Serbian President Aleksander Vucic has said that he and his Albanian and North Macedonian counterparts will announce on Wednesday at noon whether they will take part in the upcoming EU summit, which is set to have a big focus on enlargement.
The summit will take place in Brussels on 23 and 24 June, bringing together the bloc’s leaders and their Western Balkan counterparts. On the agenda will be a decision on whether Ukraine will get EU candidate status and potentially what is in store for Albania and North Macedonia’s accession path.
Taking to Twitter, Vucic tweeted that he had spoken with Albanian Prime Minister Edi Rama and Macedonian Prime Minister Dimitar Kovachevski about the summit.
“Following consultations with our governments and advisors, we have decided to announce our decision tomorrow at noon on whether or not we will attend this meeting,” he wrote.
Rama also hinted at a boycott, writing on Twitter that the whole Union has been kidnapped by Bulgaria.
“We discussed today at length with Serbia’s and North Macedonia’s leaders about the upcoming EU Summit. It seems that another ‘No, sorry!’ is gonna be what we will hear at the end! The whole Union kidnapped by Bulgaria it is not a good spectacle to watch! What to do there?”.
Skopje and Tirana’s EU path has been stalled for several years, previously over corruption, crime, and asylum issues, and now due to a Bulgarian veto over cultural and historical issues.
Despite problems in Sofia’s political landscape, including a scheduled no-confidence vote for the ruling party and mounting pressure, it is unlikely they will lift the veto before the summit.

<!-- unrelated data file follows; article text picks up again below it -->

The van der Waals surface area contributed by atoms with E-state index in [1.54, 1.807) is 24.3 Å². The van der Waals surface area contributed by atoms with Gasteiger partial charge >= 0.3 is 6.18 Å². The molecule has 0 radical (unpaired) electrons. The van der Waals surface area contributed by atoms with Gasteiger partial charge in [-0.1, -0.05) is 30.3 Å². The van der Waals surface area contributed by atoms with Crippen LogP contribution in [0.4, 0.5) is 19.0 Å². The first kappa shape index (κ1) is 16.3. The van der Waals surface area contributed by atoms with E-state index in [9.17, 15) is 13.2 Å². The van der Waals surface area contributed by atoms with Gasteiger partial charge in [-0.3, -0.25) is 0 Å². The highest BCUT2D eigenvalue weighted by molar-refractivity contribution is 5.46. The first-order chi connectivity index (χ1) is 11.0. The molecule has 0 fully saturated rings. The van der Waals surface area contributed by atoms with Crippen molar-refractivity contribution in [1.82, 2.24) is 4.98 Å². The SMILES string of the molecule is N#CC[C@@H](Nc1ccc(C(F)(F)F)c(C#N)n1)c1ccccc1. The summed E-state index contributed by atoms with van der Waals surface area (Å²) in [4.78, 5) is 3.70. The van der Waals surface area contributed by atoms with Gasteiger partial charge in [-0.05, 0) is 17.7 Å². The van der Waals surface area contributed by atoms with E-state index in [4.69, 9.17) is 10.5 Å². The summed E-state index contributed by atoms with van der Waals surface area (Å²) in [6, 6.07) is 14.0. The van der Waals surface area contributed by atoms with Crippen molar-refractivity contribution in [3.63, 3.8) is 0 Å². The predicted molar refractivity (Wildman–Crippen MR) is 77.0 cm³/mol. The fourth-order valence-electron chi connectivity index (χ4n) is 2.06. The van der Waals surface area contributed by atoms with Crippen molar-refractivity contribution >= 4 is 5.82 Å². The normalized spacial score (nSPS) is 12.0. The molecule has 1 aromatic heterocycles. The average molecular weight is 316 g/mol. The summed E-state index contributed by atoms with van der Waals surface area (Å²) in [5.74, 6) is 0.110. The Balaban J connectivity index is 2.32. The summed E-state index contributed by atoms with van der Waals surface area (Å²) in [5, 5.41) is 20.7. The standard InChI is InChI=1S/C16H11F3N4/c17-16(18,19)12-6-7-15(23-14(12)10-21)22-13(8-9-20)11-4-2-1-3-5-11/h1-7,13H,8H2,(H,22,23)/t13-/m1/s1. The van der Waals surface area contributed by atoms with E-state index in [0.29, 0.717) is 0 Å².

The three countries are currently engaged in the ‘Open Balkan’ initiative, previously-known as the Mini-Schengen. It aims to facilitate the free movement of people, trade, and goods throughout member countries through a series of agreements and memorandums.
Currently, only Serbia, Albania, and North Macedonia are members of the initiative. Kosovo, Bosnia and Herzegovina have refused over fears it will upset their EU path, with the former also concerned over Serbia’s refusal to recognise its sovereignty.
Montenegro is an observer, but Prime Minister Dritan Abazovic has given signals recently that the country may consider joining.
Politicians and civil society in the region have raised concerns about Serbia’s involvement and perceived de facto leadership of the initiative.
This has been exacerbated further since Russia invaded Ukraine as Serbia remains the only country in Europe, asides from Belarus, that has not enacted EU sanctions. Furthermore, Vucic has been hesitant to outright condemn the war, and multiple pro-Russia rallies have been held in Belgrade.
The issue of Serbia and potential Russian influence in the region came to a head days before the last Open Balkan meeting. Russian Foreign Minister Sergei Lavrov was due to fly into Belgrade, but regional countries refused to let his plane transit their airspace.
Lavrov criticised the action and made several comments that were perceived to be in favour of the Open Balkan initiative while referring to the EU as ‘closed’.
This was perceived locally in Albania, Kosovo and North Macedonia as demonstrating Russian backing and support for the Open Balkan initiative. Concerns have also been raised that it could be used to evade Russian sanctions in the region.
EU Enlargement Commissioner Oliver Varhelyi also attended the summit. When asked by EURACTIV about the initiative’s possible link to Russia, a spokesperson said, “We strongly underline with our partners the importance of implementing the sanctions and stopping any attempts to circumvent sanctions or to aid Russia by other means.”
They added that Serbia is expected to align with EU sanctions and in terms of the Open Balkan initiative, it should include all six countries, not just a few.
“Successful regional economic integration will help to pave the way to a deeper economic integration with the EU single market and help reaching the ultimate goal, EU accession,” the spokesperson continued.
However, signals of discontent with the EU accession process were already apparent last week when Rama said he was not hopeful over negotiations starting following the summit.
“I have no expectations. I think nothing will happen. Albania and Northern Macedonia will not officially open membership talks,” he told the media.